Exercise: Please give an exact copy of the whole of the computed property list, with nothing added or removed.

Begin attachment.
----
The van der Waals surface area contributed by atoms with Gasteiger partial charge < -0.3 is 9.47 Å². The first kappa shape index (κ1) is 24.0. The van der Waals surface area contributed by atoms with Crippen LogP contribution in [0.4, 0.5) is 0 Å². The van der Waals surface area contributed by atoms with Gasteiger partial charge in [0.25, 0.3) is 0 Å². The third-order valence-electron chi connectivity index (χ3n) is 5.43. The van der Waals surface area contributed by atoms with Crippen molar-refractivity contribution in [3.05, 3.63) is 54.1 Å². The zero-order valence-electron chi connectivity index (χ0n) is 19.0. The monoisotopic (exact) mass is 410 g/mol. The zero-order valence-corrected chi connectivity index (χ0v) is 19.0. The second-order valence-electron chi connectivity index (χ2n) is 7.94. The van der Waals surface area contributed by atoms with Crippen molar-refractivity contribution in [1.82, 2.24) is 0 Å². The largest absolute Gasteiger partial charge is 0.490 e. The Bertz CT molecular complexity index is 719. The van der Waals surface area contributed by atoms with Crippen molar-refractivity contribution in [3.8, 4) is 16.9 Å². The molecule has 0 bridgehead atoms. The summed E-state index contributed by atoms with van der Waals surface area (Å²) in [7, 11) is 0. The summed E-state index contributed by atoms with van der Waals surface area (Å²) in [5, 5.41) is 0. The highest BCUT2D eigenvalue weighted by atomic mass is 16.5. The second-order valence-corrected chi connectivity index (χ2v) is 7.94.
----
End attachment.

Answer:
The van der Waals surface area contributed by atoms with Gasteiger partial charge < -0.3 is 9.47 Å². The first kappa shape index (κ1) is 24.0. The van der Waals surface area contributed by atoms with Crippen LogP contribution in [0.4, 0.5) is 0 Å². The van der Waals surface area contributed by atoms with Gasteiger partial charge in [0.25, 0.3) is 0 Å². The third-order valence-electron chi connectivity index (χ3n) is 5.43. The van der Waals surface area contributed by atoms with Crippen molar-refractivity contribution in [3.05, 3.63) is 54.1 Å². The zero-order valence-electron chi connectivity index (χ0n) is 19.0. The monoisotopic (exact) mass is 410 g/mol. The zero-order valence-corrected chi connectivity index (χ0v) is 19.0. The second-order valence-electron chi connectivity index (χ2n) is 7.94. The van der Waals surface area contributed by atoms with Crippen molar-refractivity contribution in [1.82, 2.24) is 0 Å². The largest absolute Gasteiger partial charge is 0.490 e. The Bertz CT molecular complexity index is 719. The van der Waals surface area contributed by atoms with Crippen molar-refractivity contribution in [3.8, 4) is 16.9 Å². The molecule has 0 bridgehead atoms. The summed E-state index contributed by atoms with van der Waals surface area (Å²) in [7, 11) is 0. The summed E-state index contributed by atoms with van der Waals surface area (Å²) in [5, 5.41) is 0. The highest BCUT2D eigenvalue weighted by atomic mass is 16.5. The second-order valence-corrected chi connectivity index (χ2v) is 7.94.